Brexit Stanley Johnson
Stanley Johnson, father of Foreign Secretary Boris Johnson Mary Turner/ Getty Images

Boris Johnson's father, Stanley, has backed the government's plan to slash immigration numbers as part of its Brexit plan, despite campaigning for a Remain vote at the EU referendum. Johnson, the founder of Environmentalists for Europe, told IBTimesUK that Britain's population was rising at an "unsustainable" rate, while praising David Davis' speech to the Conservative party conference in Birmingham yesterday (2 October).

"Britain's population is rising at something like half a million people a year, that is just unsustainable," Johnson said.

"It's not just immigration, it's also a result of fertility. It has to be done.

"I've written books about population, the background behind all of this is the pressure of people on social services, welfare, on the environment – it's just not sustainable."

Davis' comments were the clearest indication yet that the UK could face a "hard Brexit" and be refused access to the EU's single-market because of its support for immigration reforms.

The free movement of peoples is one of the fundamental principles of the economic union and EU chiefs, including European Council President Donald Tusk, have ruled out a "single-market a la carte". The issue was a major debating point of the referendum campaign, with Vote Leave backing an Australian-style visa system.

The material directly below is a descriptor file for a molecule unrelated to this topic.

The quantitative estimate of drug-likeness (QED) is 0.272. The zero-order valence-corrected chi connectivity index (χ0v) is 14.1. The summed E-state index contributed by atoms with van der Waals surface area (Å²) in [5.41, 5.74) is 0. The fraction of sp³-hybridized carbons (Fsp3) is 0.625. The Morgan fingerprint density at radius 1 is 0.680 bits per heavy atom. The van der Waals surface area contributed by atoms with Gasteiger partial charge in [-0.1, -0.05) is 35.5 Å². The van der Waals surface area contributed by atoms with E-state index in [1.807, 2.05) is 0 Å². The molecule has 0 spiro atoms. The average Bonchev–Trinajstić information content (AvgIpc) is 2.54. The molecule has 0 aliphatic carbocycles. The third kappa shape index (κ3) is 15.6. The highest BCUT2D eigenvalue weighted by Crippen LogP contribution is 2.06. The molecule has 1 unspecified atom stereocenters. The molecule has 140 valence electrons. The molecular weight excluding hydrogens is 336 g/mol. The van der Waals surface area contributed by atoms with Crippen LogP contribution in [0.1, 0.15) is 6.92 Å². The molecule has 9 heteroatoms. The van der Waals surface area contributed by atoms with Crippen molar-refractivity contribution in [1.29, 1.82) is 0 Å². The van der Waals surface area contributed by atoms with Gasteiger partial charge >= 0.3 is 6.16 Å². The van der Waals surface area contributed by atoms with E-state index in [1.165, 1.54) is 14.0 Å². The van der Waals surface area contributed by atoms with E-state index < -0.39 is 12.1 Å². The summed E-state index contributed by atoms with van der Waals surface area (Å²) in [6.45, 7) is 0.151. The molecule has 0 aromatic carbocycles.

David Cameron had promised to cut net migration down to "tens of thousands", a pledge Theresa May's government is sticking with despite official figures from the Office for National Statistics (ONS) showing that levels have consistently hit more than 300,000.

Johnson also told IBTimes UK that May was right to announce that the government would trigger Article 50, the official mechanism to split from the EU, before March 2017.

"It's absolutely the right thing to do this, we need clarity now, I think the prime minister spelled out very clearly what the procedure is going to be and I think she was perfectly right to say we do not need a Commons vote to trigger Article 50, she was perfectly right to rule out a second referendum, so now we go for it," he said.

As for his Foreign Secretary son, Johnson said Boris has "done absolutely fine". He added: "He gave a completely invigorating performance yesterday. There were some very solid messages in there.

"I particularly enjoyed and appreciated the message that actually you can't spectate economic prosperity from political freedom."